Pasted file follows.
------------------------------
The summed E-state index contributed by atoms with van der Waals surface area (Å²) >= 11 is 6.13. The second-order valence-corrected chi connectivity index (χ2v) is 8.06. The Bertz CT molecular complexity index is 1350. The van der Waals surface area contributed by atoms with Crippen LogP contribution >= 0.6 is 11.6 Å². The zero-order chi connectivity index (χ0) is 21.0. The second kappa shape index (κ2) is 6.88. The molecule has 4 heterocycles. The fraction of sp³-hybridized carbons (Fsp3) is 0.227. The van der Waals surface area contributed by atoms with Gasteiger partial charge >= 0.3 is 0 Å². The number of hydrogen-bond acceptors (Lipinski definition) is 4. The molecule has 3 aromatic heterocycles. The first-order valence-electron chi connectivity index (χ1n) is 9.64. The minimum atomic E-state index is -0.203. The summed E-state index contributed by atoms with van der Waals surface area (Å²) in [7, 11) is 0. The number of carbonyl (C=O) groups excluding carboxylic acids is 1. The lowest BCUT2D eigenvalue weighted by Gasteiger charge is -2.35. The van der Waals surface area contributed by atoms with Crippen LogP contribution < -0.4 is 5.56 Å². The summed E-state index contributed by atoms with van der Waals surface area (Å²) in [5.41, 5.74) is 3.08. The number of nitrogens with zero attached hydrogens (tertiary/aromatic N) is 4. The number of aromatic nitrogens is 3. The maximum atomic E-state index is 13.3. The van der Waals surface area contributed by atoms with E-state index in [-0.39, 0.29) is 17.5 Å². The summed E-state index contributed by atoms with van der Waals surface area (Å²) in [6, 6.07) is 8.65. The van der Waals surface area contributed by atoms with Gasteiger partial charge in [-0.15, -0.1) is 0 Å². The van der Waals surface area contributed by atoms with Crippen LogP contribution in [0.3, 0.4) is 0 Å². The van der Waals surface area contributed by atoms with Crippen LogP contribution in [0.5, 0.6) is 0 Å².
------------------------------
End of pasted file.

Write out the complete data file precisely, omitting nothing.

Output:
The summed E-state index contributed by atoms with van der Waals surface area (Å²) >= 11 is 6.13. The second-order valence-corrected chi connectivity index (χ2v) is 8.06. The Bertz CT molecular complexity index is 1350. The van der Waals surface area contributed by atoms with Crippen LogP contribution >= 0.6 is 11.6 Å². The zero-order chi connectivity index (χ0) is 21.0. The second kappa shape index (κ2) is 6.88. The molecule has 4 heterocycles. The fraction of sp³-hybridized carbons (Fsp3) is 0.227. The van der Waals surface area contributed by atoms with Gasteiger partial charge >= 0.3 is 0 Å². The number of hydrogen-bond acceptors (Lipinski definition) is 4. The molecule has 3 aromatic heterocycles. The first-order valence-electron chi connectivity index (χ1n) is 9.64. The minimum atomic E-state index is -0.203. The summed E-state index contributed by atoms with van der Waals surface area (Å²) in [7, 11) is 0. The number of carbonyl (C=O) groups excluding carboxylic acids is 1. The lowest BCUT2D eigenvalue weighted by Gasteiger charge is -2.35. The van der Waals surface area contributed by atoms with Crippen LogP contribution < -0.4 is 5.56 Å². The summed E-state index contributed by atoms with van der Waals surface area (Å²) in [5.41, 5.74) is 3.08. The number of nitrogens with zero attached hydrogens (tertiary/aromatic N) is 4. The number of aromatic nitrogens is 3. The maximum atomic E-state index is 13.3. The van der Waals surface area contributed by atoms with E-state index in [-0.39, 0.29) is 17.5 Å². The summed E-state index contributed by atoms with van der Waals surface area (Å²) in [6, 6.07) is 8.65. The van der Waals surface area contributed by atoms with Gasteiger partial charge in [-0.15, -0.1) is 0 Å². The van der Waals surface area contributed by atoms with Crippen LogP contribution in [0.3, 0.4) is 0 Å². The van der Waals surface area contributed by atoms with Crippen LogP contribution in [0.5, 0.6) is 0 Å².